The Bohemian Girl (short story)

The Bohemian Girl is a short story by Willa Cather. It was written when Cather was living in Cherry Valley, New York, with Isabelle McClung whilst Alexander's Bridge was being serialised in McClure's.[1] It was first published in McClure's in August 1912.[2]

Plot summaryEdit

Nils Ericson gets off a train in his hometown. He gets a ride in a carriage to his family home, where his mother greets him after many years apart. He goes for a walk with his little brother, Eric. The next day, the two brothers talk about Lou Sandberg's suicide - Nils dismisses the old man for his folly.

Nils visits Clara, who asks him if he has the second will his father wrote that bequeathed him some land. His mother drives him home and expresses her disapproval of Clara's father, Joe, for being a saloon-keeper. Later, Clara meets Nils outside the saloon. He tells her he came back to see her because he loves her. She gallops off. Some time later, her father invites her and Nils along for wine and music. Later, at the Ericsons's barnraising, Nils follows Clara down to the cellar, then dances with her and says they should run away together. On her way back home from her father's one night, the two lovers run away.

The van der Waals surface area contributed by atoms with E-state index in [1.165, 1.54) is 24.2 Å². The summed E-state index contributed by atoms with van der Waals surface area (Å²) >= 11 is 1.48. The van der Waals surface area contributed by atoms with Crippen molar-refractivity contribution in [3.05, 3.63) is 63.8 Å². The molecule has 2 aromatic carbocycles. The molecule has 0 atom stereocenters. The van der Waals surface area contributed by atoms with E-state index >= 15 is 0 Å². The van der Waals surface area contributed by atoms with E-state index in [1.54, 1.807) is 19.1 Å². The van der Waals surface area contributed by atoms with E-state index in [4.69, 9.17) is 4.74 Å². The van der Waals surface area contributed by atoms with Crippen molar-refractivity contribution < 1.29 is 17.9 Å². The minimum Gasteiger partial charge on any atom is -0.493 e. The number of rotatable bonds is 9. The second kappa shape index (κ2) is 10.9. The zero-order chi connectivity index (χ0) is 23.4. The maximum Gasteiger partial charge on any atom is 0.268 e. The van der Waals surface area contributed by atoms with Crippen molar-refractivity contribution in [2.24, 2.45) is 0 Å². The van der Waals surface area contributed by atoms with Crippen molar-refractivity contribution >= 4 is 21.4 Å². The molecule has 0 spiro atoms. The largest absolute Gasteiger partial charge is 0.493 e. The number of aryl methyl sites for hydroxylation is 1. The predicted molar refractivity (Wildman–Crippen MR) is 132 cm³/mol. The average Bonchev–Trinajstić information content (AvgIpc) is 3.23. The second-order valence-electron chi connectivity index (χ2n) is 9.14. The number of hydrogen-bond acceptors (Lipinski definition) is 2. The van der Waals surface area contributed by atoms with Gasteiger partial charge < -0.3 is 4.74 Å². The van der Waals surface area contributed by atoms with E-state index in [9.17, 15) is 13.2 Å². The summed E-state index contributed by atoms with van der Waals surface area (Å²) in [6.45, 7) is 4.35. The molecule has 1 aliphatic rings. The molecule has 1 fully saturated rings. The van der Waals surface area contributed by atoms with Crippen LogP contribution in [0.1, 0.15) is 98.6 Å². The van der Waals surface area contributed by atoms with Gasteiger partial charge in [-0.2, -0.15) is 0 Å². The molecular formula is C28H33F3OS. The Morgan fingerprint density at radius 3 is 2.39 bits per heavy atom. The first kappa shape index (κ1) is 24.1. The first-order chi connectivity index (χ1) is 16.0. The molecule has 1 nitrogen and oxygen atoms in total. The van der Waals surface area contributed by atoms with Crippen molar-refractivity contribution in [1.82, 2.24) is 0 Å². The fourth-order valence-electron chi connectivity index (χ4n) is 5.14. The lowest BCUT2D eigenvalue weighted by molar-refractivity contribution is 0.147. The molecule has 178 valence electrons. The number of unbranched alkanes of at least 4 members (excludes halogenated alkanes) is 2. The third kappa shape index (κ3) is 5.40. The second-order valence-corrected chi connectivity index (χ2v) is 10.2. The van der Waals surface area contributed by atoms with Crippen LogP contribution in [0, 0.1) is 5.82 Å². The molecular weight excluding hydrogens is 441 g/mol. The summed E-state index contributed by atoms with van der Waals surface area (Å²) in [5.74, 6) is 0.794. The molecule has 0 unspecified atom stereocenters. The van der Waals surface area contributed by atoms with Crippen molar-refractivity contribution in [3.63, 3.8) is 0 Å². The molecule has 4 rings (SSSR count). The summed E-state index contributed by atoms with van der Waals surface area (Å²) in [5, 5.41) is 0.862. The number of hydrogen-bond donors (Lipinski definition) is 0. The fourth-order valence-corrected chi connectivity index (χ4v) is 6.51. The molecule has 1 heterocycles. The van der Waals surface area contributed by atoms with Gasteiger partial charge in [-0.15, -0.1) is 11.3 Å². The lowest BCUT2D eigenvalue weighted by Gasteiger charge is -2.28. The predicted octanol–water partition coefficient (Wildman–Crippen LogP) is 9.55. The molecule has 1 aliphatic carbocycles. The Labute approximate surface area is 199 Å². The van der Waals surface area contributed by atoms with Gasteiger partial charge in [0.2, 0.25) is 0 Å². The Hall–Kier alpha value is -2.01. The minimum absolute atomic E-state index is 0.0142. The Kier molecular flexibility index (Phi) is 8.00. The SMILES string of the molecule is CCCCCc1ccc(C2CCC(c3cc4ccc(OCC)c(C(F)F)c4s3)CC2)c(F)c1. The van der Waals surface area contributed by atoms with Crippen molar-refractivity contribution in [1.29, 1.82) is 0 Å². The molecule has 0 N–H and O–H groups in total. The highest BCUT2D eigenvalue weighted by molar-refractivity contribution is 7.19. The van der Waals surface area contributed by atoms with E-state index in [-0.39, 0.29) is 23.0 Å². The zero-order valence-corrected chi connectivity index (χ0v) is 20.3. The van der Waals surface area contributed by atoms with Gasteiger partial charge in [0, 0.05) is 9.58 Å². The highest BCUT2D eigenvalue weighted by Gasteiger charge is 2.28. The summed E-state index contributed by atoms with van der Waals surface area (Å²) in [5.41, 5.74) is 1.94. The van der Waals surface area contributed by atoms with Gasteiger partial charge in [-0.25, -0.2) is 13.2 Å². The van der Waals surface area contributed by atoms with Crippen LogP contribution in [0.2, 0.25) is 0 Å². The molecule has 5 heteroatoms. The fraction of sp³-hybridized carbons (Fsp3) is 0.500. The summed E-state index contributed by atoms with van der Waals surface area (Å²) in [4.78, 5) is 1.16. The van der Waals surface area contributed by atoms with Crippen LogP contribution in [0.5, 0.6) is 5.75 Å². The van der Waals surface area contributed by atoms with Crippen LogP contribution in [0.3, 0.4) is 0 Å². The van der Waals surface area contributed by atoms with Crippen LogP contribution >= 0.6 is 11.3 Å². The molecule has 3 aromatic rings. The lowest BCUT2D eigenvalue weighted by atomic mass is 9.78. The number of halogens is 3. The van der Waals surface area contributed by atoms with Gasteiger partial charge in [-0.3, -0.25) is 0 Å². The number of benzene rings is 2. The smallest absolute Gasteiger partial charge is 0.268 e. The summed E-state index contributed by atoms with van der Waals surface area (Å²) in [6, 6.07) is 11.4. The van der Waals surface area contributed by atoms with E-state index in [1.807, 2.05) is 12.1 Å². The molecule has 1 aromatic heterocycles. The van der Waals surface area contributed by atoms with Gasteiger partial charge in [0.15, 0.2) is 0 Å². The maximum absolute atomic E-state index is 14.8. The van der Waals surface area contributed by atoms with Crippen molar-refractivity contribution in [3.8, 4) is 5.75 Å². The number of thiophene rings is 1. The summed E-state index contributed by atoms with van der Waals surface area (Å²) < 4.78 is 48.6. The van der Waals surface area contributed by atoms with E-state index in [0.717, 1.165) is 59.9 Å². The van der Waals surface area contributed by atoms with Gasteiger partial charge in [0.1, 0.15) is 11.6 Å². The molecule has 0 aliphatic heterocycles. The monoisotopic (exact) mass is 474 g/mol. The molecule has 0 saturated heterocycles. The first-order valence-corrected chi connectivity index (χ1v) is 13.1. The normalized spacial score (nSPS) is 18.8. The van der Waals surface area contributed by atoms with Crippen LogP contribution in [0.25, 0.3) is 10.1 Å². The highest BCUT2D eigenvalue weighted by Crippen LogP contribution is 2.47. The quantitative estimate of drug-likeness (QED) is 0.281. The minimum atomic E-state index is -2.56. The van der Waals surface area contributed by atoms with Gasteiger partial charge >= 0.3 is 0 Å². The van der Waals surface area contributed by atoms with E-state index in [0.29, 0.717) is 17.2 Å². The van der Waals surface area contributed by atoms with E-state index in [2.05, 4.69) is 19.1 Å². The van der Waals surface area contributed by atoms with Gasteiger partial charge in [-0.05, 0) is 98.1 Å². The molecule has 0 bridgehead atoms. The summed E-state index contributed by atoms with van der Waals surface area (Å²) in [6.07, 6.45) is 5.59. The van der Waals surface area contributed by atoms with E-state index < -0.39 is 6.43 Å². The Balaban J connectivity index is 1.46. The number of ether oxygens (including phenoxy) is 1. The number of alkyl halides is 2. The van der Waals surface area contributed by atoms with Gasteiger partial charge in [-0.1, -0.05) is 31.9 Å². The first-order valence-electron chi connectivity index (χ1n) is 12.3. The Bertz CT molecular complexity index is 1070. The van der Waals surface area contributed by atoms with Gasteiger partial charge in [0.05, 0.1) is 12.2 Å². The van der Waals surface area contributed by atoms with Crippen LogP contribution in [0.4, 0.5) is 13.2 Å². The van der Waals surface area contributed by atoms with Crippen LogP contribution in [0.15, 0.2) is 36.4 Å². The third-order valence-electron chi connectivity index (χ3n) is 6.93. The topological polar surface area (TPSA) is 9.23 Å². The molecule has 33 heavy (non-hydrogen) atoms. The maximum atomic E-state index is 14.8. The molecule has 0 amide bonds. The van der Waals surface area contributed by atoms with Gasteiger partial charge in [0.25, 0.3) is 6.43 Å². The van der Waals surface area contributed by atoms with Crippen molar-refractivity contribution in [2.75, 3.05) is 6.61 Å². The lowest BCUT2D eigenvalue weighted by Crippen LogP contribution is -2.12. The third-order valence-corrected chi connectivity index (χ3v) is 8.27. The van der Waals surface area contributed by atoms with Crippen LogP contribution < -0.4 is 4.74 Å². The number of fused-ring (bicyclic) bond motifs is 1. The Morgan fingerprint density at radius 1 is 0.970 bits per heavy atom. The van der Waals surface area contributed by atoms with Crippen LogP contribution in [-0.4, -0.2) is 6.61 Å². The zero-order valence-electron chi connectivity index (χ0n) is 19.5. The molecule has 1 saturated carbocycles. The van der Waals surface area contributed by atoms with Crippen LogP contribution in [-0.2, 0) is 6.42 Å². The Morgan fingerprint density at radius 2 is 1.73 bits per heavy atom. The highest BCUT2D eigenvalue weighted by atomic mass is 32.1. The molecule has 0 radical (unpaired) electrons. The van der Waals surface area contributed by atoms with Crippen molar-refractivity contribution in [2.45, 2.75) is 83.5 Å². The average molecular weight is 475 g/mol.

A year after the couple's departure, Eric is on a train bound for New York City where he is to board a ship to join his brother and Clara in Bergen, Norway. Nils has been corresponding with Clara's father, Joe. However, Eric decides to stop at Red Oak, Iowa and return home to his mother, as he doesn't want to leave her alone in the house. Once he is back, she says she has been milking the cows instead of asking a local boy to do the job for her: she did not want people to talk. Mother and son are happily reunited.


  • Nils Ericson
  • The agent at the train station
  • A driver in a carriage
  • Preacher Ericson, Nils' late father
  • Lady Ericson, Nil's mother
  • Olaf Ericson, Cousin Henrick's son's guardian. He farms his land and 'puts the proceeds out at compound interest for them'.
  • Mrs Otto
  • Hilda
  • Eric, Nils' little brother
  • Cousin Henrick
  • Peter
  • Anders
  • Lou Sandberg, a local who committed suicide
  • Clara Olaf, Olaf's wife. Her maiden name is Vavrika. She doesn't get out of bed until 8 a.m., which is considered late in this community.
  • Johanna Vavrika, Clara's aunt, fifty years old
  • Joe Vavrika, a saloon-keeper and Clara's father
  • Evelina Oleson, a girl who went to school with Nils and Clara
  • Peter Oleson
  • Yense Nelson
  • Eli Swanson
  • Nick Hermanson
  • Fritz Sweiheart, a German carpenter
  • Olena Yenson
  • Fritz Oberlie

Allusions to other worksEdit

Literary significance and criticismEdit

It has been suggested that the story was influenced by Gustave Flaubert's Madame Bovary, as the barn-raising bears similarities to the wedding scene in Flaubert's novel[4]


  1. ^ Willa Cather's Collected Short Fiction, University of Nebraska Press; Rev Ed edition, 1 Nov 1970, 'Introduction' by Mildred R. Bennett, page xxiv
  2. ^ Willa Cather's Collected Short Fiction, University of Nebraska Press; Rev Ed edition, 1 Nov 1970, page 77
  3. ^ Giannone, Richard, Music in Willa Cather's Fiction, Lincoln: University of Nebraska Press, 1968, pp. 55-56
  4. ^ Brown, E.K., Willa Cather: A Critical Biography, New York: Knopf, 1953, p. 164

External linksEdit